The average peak to peak amplitude of the 15 conditioned and unconditioned H-reflexes were determined for each time point. The conditioned reflexes were expressed as a percentage of the unconditioned reflex, thus estimating how much the test reflex is reduced by presynaptic inhibition.

Data Analysis

MU firing patterns during WBV.

Intramuscular EMG recordings obtained during WBV (an example of which is shown in Fig. 1) were band pass filtered (100–5,000 Hz, 4th order Butterworth, Spike 2 v Cambridge Electronic Design Limited 6.12) after DC offset removal and visual inspection to determine if a single MU could be identified. The MU discrimination procedure described in the following section was performed on any identifiable MU and the time at which it fired was recorded. The firing time of each MU along with the motion signal recorded from the platform were exported to MATLAB (version 7, The Mathworks, Natick, MA) for further analysis.

Fig. 1.

Intramuscular EMG recording obtained during a 1-min period of whole body vibration (WBV). Top trace shows the motion of the WBV platform, the black bar above this represents the period where the platform is turned on. Middle traces shows the intramuscular EMG recorded during WBV. Bottom section shows a period of 2 s during WBV where individual motor units (MUs) can be identified.

The motion signal recorded from the platform was filtered with a fourth order low-pass Butterworth filter (cut off frequency 60 Hz). The time at which each MU fired was identified on the motion signal and an equal portion before and after this, representing one complete cycle of vibration, was selected for analysis (Fig. 2). During three of the test sessions the strain gauge moved during WBV, saturating the signal and causing the top of the signal to be “clipped.” To overcome this, a sine wave corresponding to the frequency of vibration was artificially generated and its phase was shifted until the highest correlation with the original signal was found. This signal was then integrated to generate a cosine wave of the same amplitude. The amplitude (A) of each of these waves at the point where the MU fired was determined (Ax from cosine wave and Ay from the sine wave; Fig. 2). The phase (P) of the sine wave at which the MU fired was then determined using the two argument arctangent function: P=atan2(AyAx)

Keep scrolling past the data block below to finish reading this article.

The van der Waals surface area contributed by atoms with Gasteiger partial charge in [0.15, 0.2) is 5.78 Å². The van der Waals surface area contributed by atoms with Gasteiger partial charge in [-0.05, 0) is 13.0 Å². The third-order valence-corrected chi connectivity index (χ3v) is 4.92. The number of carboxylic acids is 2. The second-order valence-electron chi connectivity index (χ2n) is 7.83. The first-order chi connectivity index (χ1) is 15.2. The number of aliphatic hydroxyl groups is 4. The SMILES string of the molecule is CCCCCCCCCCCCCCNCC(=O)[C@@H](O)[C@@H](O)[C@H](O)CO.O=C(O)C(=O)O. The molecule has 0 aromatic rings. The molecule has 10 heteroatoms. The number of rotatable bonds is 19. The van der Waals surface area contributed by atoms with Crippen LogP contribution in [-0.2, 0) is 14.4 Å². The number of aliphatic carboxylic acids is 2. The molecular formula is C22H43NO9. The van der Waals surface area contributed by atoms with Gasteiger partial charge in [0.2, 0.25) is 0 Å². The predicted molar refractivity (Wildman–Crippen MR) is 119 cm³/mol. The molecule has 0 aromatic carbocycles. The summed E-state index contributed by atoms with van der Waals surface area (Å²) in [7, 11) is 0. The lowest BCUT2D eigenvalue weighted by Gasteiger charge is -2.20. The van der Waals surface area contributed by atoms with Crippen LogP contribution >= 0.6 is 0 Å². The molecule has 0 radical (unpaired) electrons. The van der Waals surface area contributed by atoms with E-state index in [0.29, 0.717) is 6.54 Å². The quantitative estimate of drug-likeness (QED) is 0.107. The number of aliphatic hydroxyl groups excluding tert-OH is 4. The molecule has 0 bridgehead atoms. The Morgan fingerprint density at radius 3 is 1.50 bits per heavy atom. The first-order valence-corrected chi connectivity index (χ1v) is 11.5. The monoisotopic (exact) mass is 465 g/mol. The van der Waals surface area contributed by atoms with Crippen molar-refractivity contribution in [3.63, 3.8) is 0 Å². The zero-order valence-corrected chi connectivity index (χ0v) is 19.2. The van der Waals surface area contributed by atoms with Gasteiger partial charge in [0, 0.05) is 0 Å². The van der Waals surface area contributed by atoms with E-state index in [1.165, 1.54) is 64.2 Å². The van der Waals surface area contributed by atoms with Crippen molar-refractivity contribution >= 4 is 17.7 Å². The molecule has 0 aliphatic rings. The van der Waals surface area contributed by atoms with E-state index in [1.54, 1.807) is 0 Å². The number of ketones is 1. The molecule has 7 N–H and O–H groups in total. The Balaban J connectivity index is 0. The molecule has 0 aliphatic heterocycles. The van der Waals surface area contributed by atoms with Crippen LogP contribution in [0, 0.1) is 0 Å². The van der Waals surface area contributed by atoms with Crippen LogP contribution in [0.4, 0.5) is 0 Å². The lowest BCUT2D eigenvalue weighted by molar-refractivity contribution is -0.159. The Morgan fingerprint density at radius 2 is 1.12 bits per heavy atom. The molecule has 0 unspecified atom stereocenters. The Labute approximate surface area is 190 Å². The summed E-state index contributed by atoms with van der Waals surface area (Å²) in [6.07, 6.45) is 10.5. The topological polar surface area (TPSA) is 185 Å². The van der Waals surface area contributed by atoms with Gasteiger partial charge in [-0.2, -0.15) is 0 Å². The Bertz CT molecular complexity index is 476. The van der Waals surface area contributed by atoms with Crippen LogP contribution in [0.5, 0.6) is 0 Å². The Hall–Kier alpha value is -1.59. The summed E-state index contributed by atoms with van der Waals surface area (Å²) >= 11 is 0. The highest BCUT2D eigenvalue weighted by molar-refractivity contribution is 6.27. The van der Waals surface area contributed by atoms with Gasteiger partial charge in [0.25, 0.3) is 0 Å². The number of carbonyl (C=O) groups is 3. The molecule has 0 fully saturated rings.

Fig. 2.

Process for identifying the phase of vibration at which the MU fired. Top: motion of the platform during WBV. Equal portions of the data selected before and after the point where the MU fired (X on the top trace) representing 1 cycle of the sine wave. Bottom: artificially generated sine wave (gray) corresponding to the selected portion and the cosine wave (black) generated by integrating the sine wave. Ax and Ay are represented by the X on the cosine and sine wave, respectively.

The phase angle was calculated in radians and ranged from 0 to ±π, with zero representing the point where the sine wave crosses the x-axis from negative to positive.

MU recruitment threshold before and after WBV.

Discrimination of a single MU potential was performed offline by visual inspection and by using the template matching features of Spike 2 (version 6.12). The recruitment threshold of each MU was identified as the force at which the first potential appeared and was followed by a steady discharge rate for the remainder of the contraction where the interspike interval coefficient of variation of the first five spikes was <20%. The average MU recruitment threshold of the three ramp contractions was used for analysis (Fig. 3).

Fig. 3.

Intramuscular EMG recording during recruitment threshold task before and after WBV. A: force recorded during recruitment threshold task. B: intramuscular EMG recording showing a greater number of MUs firing at higher levels of force. C: expanded section showing the intramuscular EMG recording before WBV. D: expanded section showing the intramuscular EMG recording after WBV.

Statistical Analysis

Statistical analysis was performed using SPSS v 16 (SPSS, Chicago, IL) and STATA v 11.1 (StataCorp).

MU firing during WBV was assessed using circular statistics. The mean phase angle of each MU during WBV was calculated. Rayleigh's test, which tests the null hypothesis that the distribution of points on a circle is uniform, was used to determine whether a single MU fired at the same phase of vibration. To test whether there was a significant difference in phase angle between subjects the Mardia-Wheeler-Watson test was used. Significance was set at P < 0.05 in all cases.